• You’ve got outstanding “leadership presence”. The executive team respects you, you don’t back down, and are able to influence decisions at every level of the organization.

  • You’ve created a motivating and inspiring environment throughout your organization. We’re wondering if there is something in your department’s water coolers. People seem to love their work, are always positive and upbeat, and you’ve got the highest employee engagement survey scores in the company.
Dan also provides another list - what if you are not delivering any of these things, or even working against them as a leader? For his script for delivering the bad news, please visit his original blog post Head’s Up – You’re About to be Promoted or Fired

Wednesday, September 23, 2009

About Intrinsic Motivation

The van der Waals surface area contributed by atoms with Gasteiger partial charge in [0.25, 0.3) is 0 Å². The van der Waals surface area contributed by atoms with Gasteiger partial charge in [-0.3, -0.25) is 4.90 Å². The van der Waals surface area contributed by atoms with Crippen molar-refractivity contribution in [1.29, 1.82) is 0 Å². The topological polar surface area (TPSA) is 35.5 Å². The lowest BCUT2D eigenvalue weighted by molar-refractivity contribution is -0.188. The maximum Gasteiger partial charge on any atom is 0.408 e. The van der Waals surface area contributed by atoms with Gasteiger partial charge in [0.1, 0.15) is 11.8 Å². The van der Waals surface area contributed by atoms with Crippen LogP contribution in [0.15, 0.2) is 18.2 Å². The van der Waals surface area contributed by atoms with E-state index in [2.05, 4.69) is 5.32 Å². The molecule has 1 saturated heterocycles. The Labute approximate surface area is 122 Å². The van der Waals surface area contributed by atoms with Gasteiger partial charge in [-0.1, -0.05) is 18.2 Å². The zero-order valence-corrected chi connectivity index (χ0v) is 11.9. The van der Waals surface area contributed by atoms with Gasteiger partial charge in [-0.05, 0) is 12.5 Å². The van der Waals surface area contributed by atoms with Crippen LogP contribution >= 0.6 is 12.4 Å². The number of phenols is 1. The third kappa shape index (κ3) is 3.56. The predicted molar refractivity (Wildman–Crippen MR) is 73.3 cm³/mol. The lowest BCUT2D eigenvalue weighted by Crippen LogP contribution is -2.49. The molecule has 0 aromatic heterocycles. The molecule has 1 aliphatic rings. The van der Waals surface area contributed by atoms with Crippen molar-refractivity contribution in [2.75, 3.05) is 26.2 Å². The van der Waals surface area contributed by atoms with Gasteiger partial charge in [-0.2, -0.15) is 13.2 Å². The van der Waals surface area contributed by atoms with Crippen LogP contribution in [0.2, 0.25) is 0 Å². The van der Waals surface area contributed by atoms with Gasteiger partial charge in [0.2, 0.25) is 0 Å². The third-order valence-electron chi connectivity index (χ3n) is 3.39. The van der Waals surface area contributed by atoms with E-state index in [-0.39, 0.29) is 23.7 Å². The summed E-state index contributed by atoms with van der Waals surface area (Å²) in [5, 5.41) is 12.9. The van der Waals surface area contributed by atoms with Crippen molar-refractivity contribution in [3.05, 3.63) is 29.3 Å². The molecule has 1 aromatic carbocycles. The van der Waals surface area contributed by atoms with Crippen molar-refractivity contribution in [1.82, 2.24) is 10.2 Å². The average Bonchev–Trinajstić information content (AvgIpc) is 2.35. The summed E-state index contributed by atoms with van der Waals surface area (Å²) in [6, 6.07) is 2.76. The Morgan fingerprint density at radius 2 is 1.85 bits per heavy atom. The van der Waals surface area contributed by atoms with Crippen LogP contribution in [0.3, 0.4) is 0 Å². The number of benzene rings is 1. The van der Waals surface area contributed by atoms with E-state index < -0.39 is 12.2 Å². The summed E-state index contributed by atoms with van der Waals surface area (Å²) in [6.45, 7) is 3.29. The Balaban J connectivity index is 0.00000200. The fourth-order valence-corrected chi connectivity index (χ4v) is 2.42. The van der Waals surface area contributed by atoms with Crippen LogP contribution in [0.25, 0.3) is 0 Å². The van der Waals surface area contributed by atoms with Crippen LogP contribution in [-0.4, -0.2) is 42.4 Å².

This talk by Dan Pink was posted recently on three blogs I follow.

Cheri at The Enlightened Manager commented that "It's a fascinating look into when money changes behavior, and when it doesn't."

The Heart of Innovation thinks it is a "Fabulous presentation on the power of intrinsic motivation and the utter goofiness of "carrot and stick" methodologies to improve business performance. 18 minutes. Worth every second."

Garr at Presentation Zen makes many good comments and I will highlight some below the video.

Based on my four years in Japan I (unfortunately) agree with this comment by Garr: "When I worked at Sumitomo in Japan through most of the '90s, I experienced the opposite spirit of (my flexible schedule in the US). Results were important, but just as important — and sometimes more important — was just to be there in the office and be seen as a good member of the team. Sometimes the motivation in Japan is a different kind of carrot and stick, the stick is really the fear of being an outsider or being labeled as one. Things are changing in Japan, but the idea of giving workers loads of freedom with their schedules is something that is hard for a lot of managers and firms to do."